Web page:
Locking then becomes easy:

if (cache.add("lock:xyz", "1", System.currentTimeMillis() + 60000)) 
} else {
   // someone else is doing the expensive stuff 

The code above tries to get the lock by adding a dumb value for our lock's idenfitier, with an expiration of one minute. This is the lock lease time, and should be more than the estimated maximum time for the lengthy operation. This avoids the lock being held forever if ever things go really bad such as your server crashing.

Once the operation is completed, we delete the lock, et voilĂ .

If you want the system to be rock-solid, you should check that you still own the lock before deleting it (in case the lease time expired), but in most cases this simple approach works nicely.

And if the expensive operation resets in the database the condition that triggered it, the lock should be released once the transaction has been committed to prevent a race condition in the time interval between the end of the expensive operation and the actual commit that would allow other servers to restart the same work. Spring's transaction synchronization helps doing that.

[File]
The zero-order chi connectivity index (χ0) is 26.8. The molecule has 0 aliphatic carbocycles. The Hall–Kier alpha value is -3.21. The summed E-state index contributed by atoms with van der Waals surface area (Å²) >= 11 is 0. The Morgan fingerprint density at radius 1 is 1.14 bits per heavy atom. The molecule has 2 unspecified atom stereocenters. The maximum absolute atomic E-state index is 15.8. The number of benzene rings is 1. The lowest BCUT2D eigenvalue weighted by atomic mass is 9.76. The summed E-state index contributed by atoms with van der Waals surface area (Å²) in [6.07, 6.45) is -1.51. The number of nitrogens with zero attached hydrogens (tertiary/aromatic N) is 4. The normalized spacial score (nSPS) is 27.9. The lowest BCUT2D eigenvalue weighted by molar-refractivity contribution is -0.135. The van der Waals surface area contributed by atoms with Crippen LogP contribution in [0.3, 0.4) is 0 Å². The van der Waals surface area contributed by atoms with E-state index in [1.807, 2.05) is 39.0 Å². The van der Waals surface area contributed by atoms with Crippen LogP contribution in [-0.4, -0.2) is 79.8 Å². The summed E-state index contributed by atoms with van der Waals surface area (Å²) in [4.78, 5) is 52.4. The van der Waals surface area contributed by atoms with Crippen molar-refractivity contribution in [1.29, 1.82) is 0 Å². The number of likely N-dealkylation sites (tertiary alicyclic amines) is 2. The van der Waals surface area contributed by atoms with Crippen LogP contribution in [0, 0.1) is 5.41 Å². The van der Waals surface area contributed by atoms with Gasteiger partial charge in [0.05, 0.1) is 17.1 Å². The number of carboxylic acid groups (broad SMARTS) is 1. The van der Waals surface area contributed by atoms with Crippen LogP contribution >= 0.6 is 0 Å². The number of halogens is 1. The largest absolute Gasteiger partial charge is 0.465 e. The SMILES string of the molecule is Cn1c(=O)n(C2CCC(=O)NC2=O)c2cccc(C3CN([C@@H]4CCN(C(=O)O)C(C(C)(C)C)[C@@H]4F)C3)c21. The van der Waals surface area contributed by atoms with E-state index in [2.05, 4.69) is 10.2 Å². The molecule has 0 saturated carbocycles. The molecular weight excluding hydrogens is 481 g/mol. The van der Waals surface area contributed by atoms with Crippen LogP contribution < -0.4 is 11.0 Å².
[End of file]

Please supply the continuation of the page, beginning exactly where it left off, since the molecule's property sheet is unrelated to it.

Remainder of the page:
Registering an Application to a URL protocol

Registering an Application to a URL Protocol

The About Asynchronous Pluggable Protocols article describes how to develop handlers for URL protocols. In some cases, it may be desirable to invoke another application to handle a custom protocol. To do so, register the existing application as a URL Protocol handler. Once the application has successfully launched, it can use command-line parameters to retrieve the URL that launched it. These settings apply to protocol handlers launched from within Windows Internet Explorer and from Windows Explorer using the Run... command (Windows logo key+R).

security note Security Alert Applications that handle URL protocols must consider how to respond to malicious data. Because handler applications can receive data from untrusted sources, the URL and other parameter values passed to the application may contain malicious data that attempts to exploit the handling application.

This topic contains the following sections:

Registering the Application Handling the Custom Protocol

To register an application to handle a particular URL protocol, add a new key, along with the appropriate subkeys and values, to HKEY_CLASSES_ROOT. The root key must match the protocol scheme that is being added. For instance, to add an "alert:" protocol, add an alert key to HKEY_CLASSES_ROOT, as follows:

URL Protocol = ""

Under this new key, the URL Protocol string value indicates that this key declares a custom protocol handler. Without this key, the handler application will not launch. The value should be an empty string.